According to a recent PricewaterhouseCoopers (PwC) report, the rate of medical inflation will be 6.8 percent in 2015. If you recall the bad old days of double-digit medical inflation in the 1990s and 2000s, 6.8 percent might seem like a bargain. On the other hand, medical inflation has been running in the low single digits for the past several years, so 6.8 percent presents a bit of sticker shock. And considering that health care is a nearly $3 trillion industry, the added cost from 6.8 percent inflation is bigger than the GDP of some countries!
What’s driving this? The PwC report cites four factors: An improved economy, which is causing more people to seek medical care they may have deferred; the high cost of new specialty drugs, such as those to treat hepatitis C; the acquisition of physicians by hospitals and health systems; and major investments in information technology.
However, there’s something hidden that’s also having a profound effect on health care costs: uncontrolled out-of-network charges, especially at emergency rooms, not just in Texas but all over the country. Unfortunately, in Texas and many other places, emergency rooms can charge whatever they want for out-of-network care.
At Cigna, we advise our customers to stay in network when they seek medical care, because going out of network is one of the most expensive financial decisions an individual can make. Naturally, we advise anyone experiencing a medical emergency to seek care at the nearest emergency room, regardless of network status. Sometimes individuals go to an in-network hospital only to find out later that the ER doctors who treated them aren’t in the network. When you’re having a heart attack or acute appendicitis, asking if the ER doc is in network is not top of mind!
Many health plans have out-of-network benefits, which limit an individual’s out-of-pocket cost, but many plans don’t. In either case, uncontrolled out-of-network charges raise costs not only for individuals, but also for insurers and employers who sponsor health plans for their employees. Insurers have a number of tools at their disposal to mitigate the out-of-network charges, but very often they (or the self-insured employer) are simply stuck paying an expensive bill. And those costs ultimately get passed on to individuals in the form of higher premiums or greater cost sharing.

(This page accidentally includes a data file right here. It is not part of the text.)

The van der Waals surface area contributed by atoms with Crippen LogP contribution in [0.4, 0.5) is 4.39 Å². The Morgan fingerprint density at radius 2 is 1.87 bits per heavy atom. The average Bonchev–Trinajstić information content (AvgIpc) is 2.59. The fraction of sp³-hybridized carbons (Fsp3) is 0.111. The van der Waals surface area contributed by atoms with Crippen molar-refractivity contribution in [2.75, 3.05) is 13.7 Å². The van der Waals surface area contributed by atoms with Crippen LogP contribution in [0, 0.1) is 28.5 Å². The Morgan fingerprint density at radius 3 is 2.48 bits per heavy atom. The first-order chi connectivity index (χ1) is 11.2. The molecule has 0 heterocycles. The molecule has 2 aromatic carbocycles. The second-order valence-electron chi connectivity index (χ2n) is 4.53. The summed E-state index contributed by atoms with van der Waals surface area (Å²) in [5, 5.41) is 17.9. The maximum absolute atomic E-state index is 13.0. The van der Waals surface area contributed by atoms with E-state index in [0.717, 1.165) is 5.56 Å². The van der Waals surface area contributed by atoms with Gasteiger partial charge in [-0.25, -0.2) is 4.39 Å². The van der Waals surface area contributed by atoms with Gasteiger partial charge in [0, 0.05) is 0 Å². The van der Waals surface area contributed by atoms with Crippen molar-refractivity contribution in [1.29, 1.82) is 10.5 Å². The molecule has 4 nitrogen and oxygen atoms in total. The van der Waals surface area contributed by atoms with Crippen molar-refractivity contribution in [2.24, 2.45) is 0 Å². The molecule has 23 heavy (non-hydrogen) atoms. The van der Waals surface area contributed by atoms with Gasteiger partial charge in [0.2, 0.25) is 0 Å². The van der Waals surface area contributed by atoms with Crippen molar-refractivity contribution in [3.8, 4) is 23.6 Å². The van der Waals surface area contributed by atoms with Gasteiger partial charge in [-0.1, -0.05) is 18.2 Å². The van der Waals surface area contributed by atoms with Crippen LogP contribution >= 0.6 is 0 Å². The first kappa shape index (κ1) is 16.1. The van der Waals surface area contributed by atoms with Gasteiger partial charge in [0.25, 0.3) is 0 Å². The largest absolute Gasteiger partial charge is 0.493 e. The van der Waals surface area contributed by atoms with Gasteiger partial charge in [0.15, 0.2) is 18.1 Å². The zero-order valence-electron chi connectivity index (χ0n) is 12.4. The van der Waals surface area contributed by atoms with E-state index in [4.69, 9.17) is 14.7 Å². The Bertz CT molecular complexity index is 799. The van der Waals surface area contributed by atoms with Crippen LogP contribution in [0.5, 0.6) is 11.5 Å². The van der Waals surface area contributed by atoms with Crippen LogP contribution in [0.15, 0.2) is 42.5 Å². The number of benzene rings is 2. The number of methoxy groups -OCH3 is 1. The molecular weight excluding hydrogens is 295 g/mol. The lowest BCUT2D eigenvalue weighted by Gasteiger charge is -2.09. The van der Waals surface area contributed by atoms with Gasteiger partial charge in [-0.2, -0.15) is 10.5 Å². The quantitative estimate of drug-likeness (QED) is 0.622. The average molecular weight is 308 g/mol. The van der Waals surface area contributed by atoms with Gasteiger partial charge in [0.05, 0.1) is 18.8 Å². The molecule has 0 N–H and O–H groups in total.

Some hospitals and health systems have deliberately adopted an out-of-network strategy and refuse to negotiate in-network rates with insurers. In many areas of the country, including Texas, standalone 24-hour emergency rooms have sprung up, making it convenient for people to access medical care in a hurry, even if they’re not experiencing a true emergency. Many of these facilities charge extraordinarily high emergency care prices even if the patient receives minor care.
Not only do these facilities often charge exceptionally high prices for care, in many cases they also charge exorbitant facility fees, which can be hundreds or even thousands of dollars. A facility fee is simply an added charge for the privilege of using the facility, regardless of what care the individual receives.
Within the past year, a North Texas resident raced to an emergency room when he suddenly developed an unusual rash. The hospital wasn’t in his health plan’s network. After spending several hours in the ER, he was sent home with a prescription for an antibiotic – and a bill for nearly $100,000. In New Jersey, a patient visited an emergency room to treat a cut hand. The cost for a tetanus shot and a bandage was $9,000. In New York, an individual went to the ER at an in-network hospital to have a severed finger reattached. He was billed $83,000 because the plastic surgeon who treated him was out-of-network.
Out-of-network charges such as these aren’t sustainable and they pose a significant risk to making health care unaffordable. What’s the solution?
First, there should be some regulation of out-of-network charges. It’s just not right to charge $9,000 to bandage a finger or nearly $100,000 to treat a rash. There has to be a rational relationship between the service provided and the charge for that service.
Second, facility fees also need to be reined in. Supermarkets don’t charge a facility fee when you step through their doors and gas stations don’t charge you when you drive up to the pumps. You pay for the groceries and gasoline you buy. Why should a 24-hour emergency room charge an additional fee?
Third, if a hospital is in an insurer’s network, the emergency room doctors providing care should also participate in the network. The patient shouldn’t have to ask.
Fourth, we need to do a better job educating individuals on where to seek care. By all means, if you’re having a medical emergency, go immediately to the nearest emergency room. But if it’s not a true emergency, go to your doctor’s office or an urgent care facility where the cost of care will be much less.
If we can accomplish these four things, we can help keep medical inflation in check.
Dr. Watson is Cigna’s senior medical director for North Texas and Oklahoma.